GENDER

Supreme Court Strikes Down Restrictive Texas Abortion Law

The court voted 5-3 against the law which would have forced even more abortion clinics to close in the state

GENDER
(Illustration: Diana Quach)
Jun 27, 2016 at 10:15 AM ET

On Monday, the Supreme Court voted 5-3 to strike down parts of a restrictive Texas abortion bill that would have forced more of the state’s clinics to close. The controversial law, initially passed in Texas in 2013, has bounced through lower courts, and forced the closure of about half the state’s 40 abortion clinics. If allowed to stand, that number would have been further reduced to 10. 

In March, Vocativ reported on the fall-out that the closures were already having on women’s ability to access reproductive health care, and we’re sharing again here to mark the decision.

While three-hour road trips are often the stuff of impromptu weekend getaways, in Texas they’ve now become a requirement for a large swath of women seeking to access basic healthcare. A new study shows that the passage of a prohibitive state law has dramatically increased travel distances and the need for overnight stays to obtain an abortion.

We already knew that half of the state’s abortion clinics shuttered following the introduction in 2013 of House Bill 2 (HB2), which instituted strict and prohibitive requirements for abortion facilities. Now, a new research paper published in the American Journal of Public Health literally maps out the impact of those closures. Among women whose nearest clinic shutdown after HB2, the average distance to the nearest provider increased fourfold.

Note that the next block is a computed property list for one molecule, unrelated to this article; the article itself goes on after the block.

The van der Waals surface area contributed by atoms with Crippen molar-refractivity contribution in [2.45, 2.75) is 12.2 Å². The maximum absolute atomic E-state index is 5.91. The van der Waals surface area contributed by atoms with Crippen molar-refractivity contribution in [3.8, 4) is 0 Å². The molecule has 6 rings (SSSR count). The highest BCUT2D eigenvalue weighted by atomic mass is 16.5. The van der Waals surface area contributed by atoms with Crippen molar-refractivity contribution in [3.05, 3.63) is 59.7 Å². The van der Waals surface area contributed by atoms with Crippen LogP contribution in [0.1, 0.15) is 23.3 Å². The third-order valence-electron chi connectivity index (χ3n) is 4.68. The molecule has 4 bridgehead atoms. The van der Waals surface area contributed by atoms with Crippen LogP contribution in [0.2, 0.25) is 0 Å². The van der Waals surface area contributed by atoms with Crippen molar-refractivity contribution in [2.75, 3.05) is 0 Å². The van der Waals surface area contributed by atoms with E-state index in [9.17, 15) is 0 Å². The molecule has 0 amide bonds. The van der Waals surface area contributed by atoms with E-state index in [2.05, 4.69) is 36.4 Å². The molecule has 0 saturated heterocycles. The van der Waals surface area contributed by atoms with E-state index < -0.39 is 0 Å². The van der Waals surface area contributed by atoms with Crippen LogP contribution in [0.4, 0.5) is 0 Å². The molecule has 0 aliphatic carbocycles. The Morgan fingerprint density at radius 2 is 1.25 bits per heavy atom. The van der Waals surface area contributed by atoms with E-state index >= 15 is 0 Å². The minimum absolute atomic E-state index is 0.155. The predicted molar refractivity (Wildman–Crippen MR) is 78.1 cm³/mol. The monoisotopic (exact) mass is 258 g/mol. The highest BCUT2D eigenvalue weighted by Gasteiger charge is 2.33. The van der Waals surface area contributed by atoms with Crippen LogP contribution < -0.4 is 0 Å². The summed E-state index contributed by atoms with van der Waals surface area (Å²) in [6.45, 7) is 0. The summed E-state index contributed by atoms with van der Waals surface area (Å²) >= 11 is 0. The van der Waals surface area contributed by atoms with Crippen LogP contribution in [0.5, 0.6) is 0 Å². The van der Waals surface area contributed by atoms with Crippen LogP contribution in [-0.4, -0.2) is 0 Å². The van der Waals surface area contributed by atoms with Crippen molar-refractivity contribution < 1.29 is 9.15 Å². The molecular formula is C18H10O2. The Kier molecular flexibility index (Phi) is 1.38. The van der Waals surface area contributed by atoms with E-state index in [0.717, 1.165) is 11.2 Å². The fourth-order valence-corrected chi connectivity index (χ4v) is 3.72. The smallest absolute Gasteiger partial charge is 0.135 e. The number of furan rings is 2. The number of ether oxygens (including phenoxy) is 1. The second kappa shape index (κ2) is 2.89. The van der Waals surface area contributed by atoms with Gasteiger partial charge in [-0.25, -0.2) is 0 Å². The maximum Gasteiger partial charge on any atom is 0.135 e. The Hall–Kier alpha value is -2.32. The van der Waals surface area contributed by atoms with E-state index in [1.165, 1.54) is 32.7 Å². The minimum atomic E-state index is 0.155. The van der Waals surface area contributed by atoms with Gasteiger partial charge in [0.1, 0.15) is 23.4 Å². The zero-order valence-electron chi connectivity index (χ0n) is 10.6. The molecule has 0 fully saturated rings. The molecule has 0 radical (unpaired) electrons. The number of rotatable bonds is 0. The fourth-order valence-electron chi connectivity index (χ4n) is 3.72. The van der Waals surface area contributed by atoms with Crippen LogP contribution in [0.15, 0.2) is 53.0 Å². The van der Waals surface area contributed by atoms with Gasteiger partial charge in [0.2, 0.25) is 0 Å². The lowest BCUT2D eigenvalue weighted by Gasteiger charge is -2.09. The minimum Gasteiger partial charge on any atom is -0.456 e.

Researchers from the Texas Policy Evaluation Project (TxPEP) analyzed surveys from nearly 400 women seeking abortions in Texas. They found that among the 38 percent of women whose nearest clinic closed following HB2, the average one-way distance to the closest abortion clinic was now 70 miles. Compare that to their average one-way distance to the nearest provider before the law passed: 17 miles. That’s just the average increased burden. It’s much worse for many who had their closest clinic close: 25 percent live more than 139 miles away from a provider and 10 percent are more than 256 miles away. That’s easily in excess of anywhere from four to nine hours in the car roundtrip.

Researchers also calculated the actual distance driven by women to obtain an abortion—which was sometimes in excess of the mileage to their nearest clinic. Among women whose closest provider shuttered, they ended up traveling an average of 85 miles one-way for their abortion. Those whose local clinic remained open traveled 22 miles. Nationwide, the average one-way distance driven for an abortion is 30 miles.

All this travel has an impact beyond the frustration of individuals spending so many hours on the road for reproductive healthcare. The study found that 32 percent of women whose nearest clinic closed had to spend more than $100 out-of-pocket beyond the cost of the abortion itself, in the form of lost wages, child care, transportation or costs related to an overnight stay. More than three times as many women whose closest clinic closed had to stay overnight for their abortion, compared to women whose nearest provider stayed open. And nearly 40 percent of women whose closest clinic closed were not able to obtain the medication abortion they initially wanted—for example, taking the abortifacient misoprostol—and resorted to scheduling a surgical procedure, compared to 22 percent of women whose nearest clinic stayed open.

“This study is unusual in its ability to assess multiple burdens imposed on women as a result of clinic closures, but it is important to note that the burdens documented here are not the only hardships that women experienced as a result of HB2,” study author Liza Fuentes wrote in a press statement. It’s true, this study builds on past research showing that HB2-related closures in the state have led to increases in wait times for abortions and the number of women unable to even obtain abortions, period.